Participating in Metastatic Breast Cancer Research


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Earlier this year 23andMe and Genentech launched an online study of metastatic breast cancer to learn more about how genes might play a role in how a person responds to bevacizumab, also known as Avastin®. (Avastin® is not approved by the FDA for treatment of metastatic breast cancer.)

Since women began to sign up to participate in the study, we’ve expanded eligibility to offer more women the opportunity to participate.

We’ll be posting a few stories from patients and advocates about the study in the coming days.

We’re hoping to recruit 1,000 women living in the United States who’ve been diagnosed with metastatic breast cancer and who started treatment with bevacizumab before Jan. 1, 2012.

This study does face some challenges, but we’re being helped by our partners that include the Avon Foundation for Women, BreastCancer.Org, Living Beyond Breast Cancer, the Metastatic Breast Cancer Network, the Triple Negative Breast Cancer Foundation, the Cancer Support Community and Facing Our Risk for Cancer Empowered (FORCE). Together we believe we can recruit women interested in joining this study.

If you have metastatic breast cancer, please consider joining this innovative study. If you know someone with metastatic breast cancer, refer her to the link so she can find out more.

23andMe’s research model holds promise because we can recruit people to participate in a study much faster than traditional methods. Our model can also eliminate some of the traditional obstacles that block people from participating in clinical trials. By combining participants’ genetic data with survey responses, we hope to discover new genetic markers for diseases, and understand why some people respond to treatment more readily than others. This information also helps our researchers explore how a person’s health is influenced by the interactions between genetics and the environment. (While this study may generate important scientific findings, participants should not expect to personally benefit from it, as the findings will not change how they are or have been treated for their disease.)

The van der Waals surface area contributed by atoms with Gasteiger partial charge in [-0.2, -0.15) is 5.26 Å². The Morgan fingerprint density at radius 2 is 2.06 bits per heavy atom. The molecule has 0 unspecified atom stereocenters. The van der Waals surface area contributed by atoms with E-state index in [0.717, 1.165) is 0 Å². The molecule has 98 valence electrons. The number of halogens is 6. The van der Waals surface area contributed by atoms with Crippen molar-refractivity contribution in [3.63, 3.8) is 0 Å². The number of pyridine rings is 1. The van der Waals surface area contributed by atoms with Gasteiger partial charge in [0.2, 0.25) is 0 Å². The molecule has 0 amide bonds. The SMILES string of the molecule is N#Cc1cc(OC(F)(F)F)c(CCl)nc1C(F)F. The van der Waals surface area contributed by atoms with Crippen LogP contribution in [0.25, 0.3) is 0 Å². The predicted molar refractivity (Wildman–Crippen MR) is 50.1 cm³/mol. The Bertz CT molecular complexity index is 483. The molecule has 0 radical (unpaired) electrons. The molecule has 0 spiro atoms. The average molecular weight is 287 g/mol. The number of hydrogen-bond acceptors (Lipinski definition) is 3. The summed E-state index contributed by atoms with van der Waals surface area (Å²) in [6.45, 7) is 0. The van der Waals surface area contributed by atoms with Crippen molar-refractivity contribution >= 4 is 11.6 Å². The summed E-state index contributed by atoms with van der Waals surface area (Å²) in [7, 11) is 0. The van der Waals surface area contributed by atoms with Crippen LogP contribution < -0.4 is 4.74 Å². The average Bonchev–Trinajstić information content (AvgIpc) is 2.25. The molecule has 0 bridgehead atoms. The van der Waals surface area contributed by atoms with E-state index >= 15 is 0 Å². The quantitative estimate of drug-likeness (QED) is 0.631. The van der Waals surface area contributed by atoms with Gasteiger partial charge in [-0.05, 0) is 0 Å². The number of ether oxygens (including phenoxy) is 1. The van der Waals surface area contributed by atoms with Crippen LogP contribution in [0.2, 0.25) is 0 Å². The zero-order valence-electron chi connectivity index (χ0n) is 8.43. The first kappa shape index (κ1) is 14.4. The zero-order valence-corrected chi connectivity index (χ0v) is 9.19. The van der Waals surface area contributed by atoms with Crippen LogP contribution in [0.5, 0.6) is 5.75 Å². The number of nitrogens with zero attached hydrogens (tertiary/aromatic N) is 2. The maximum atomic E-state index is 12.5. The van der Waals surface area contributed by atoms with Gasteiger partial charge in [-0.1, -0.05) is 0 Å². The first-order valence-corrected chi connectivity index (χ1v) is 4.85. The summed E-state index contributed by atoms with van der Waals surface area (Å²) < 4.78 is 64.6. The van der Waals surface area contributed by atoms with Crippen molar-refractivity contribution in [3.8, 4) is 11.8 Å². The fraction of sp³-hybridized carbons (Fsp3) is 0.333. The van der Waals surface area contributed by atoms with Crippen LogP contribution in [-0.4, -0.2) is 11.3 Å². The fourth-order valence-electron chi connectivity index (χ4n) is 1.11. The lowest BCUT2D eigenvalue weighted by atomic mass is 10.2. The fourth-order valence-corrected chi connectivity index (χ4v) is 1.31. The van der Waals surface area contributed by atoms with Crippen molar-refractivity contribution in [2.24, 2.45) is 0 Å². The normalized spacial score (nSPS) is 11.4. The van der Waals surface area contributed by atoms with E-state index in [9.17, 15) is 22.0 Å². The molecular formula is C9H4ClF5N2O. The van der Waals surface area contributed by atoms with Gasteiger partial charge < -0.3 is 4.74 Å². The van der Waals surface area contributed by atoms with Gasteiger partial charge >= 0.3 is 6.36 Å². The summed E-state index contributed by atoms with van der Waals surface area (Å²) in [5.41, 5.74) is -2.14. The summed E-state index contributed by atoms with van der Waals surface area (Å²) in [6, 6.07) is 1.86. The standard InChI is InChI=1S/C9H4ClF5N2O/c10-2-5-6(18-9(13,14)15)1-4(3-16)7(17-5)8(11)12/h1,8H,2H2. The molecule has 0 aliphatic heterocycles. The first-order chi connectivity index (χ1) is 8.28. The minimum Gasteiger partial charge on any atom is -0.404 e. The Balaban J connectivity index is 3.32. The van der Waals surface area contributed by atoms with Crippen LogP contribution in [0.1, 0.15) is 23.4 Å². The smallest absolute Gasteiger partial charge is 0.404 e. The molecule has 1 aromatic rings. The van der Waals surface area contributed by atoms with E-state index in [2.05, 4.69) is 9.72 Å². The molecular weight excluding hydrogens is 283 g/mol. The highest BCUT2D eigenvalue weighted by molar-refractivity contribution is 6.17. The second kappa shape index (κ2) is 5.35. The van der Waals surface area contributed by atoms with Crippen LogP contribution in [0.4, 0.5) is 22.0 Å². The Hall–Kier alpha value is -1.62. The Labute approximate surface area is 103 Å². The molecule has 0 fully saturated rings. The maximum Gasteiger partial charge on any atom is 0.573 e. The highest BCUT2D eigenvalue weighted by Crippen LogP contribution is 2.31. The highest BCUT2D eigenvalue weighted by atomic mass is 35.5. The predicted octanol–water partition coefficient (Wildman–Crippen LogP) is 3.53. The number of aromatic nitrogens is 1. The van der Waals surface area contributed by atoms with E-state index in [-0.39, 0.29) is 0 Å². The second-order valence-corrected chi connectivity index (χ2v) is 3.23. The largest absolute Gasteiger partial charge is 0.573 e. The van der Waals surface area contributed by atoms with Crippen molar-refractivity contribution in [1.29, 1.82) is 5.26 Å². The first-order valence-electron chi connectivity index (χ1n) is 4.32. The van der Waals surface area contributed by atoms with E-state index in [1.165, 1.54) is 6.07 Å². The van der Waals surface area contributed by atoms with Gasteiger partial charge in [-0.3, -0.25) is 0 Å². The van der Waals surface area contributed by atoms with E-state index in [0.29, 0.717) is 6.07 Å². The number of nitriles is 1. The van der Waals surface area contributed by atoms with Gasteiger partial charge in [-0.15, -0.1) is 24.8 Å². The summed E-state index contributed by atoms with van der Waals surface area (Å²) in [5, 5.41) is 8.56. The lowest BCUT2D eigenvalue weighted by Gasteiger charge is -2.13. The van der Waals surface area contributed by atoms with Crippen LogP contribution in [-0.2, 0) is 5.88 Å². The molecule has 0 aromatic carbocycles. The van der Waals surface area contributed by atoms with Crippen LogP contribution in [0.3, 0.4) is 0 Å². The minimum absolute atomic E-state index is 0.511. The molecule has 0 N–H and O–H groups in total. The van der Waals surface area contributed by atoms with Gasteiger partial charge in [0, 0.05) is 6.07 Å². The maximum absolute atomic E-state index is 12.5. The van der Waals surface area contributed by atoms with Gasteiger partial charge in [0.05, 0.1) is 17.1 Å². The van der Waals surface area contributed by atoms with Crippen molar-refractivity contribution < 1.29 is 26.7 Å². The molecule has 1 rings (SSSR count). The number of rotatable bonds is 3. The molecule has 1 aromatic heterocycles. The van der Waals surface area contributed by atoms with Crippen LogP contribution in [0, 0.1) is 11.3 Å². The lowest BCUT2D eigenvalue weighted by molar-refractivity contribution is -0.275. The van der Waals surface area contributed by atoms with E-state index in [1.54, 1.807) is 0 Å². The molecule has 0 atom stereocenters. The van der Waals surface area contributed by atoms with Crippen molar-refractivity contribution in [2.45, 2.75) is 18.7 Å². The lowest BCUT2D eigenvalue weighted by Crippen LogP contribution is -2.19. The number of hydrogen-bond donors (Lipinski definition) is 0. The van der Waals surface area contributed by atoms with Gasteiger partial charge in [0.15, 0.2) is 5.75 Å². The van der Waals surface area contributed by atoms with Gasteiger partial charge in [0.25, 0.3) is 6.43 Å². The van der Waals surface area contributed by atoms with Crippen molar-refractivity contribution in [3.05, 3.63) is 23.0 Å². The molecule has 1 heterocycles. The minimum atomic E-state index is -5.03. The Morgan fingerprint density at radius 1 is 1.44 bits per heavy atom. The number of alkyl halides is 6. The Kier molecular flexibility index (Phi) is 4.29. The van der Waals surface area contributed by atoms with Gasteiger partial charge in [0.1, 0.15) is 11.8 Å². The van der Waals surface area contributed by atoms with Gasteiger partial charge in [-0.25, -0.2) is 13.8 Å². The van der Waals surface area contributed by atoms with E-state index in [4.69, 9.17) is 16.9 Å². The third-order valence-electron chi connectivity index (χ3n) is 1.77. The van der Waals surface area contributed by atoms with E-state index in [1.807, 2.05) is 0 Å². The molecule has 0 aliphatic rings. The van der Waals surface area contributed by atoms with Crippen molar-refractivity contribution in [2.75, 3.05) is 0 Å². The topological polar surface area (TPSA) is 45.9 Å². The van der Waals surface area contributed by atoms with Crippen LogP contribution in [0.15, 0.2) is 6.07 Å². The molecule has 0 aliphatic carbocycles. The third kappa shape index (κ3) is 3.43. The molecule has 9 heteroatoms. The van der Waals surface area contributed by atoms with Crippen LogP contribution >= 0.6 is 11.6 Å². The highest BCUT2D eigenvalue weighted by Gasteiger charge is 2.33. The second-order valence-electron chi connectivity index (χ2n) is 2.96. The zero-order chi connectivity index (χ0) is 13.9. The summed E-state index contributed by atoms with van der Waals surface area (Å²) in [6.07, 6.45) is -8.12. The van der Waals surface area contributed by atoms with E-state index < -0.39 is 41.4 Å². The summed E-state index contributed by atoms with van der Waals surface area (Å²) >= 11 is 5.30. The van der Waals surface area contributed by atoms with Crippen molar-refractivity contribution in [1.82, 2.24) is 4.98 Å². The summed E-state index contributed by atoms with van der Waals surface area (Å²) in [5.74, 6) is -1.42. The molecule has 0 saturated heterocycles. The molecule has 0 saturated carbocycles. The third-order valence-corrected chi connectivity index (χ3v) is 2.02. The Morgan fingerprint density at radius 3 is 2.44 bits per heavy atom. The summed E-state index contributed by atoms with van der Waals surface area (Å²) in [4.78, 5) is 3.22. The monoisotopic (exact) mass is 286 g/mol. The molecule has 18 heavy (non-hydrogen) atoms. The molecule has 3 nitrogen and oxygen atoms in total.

23andMe has already seen encouraging results in other ongoing research projects. We’re hopeful that this opportunity to work with Genentech in this first-of-its-kind clinical trial will yield promising results.

For more information about the InVite study email invite-study@23andme.com.






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  • Carole Zurich

    Hi,

    Can you let us know how many people have already signed up for this research. Thanks

  • seham

    Doesn’t Genentech provide BRCA 1&2 testing for breast cancer?
    If yes, and you are partnering for research, why doesn’t 23&me report on the mutations within the BRCA genes associated with breast cancer. I know the SNPs are listed, but the “bad ones” are not highlighted, for example, like the early onset mutations report.

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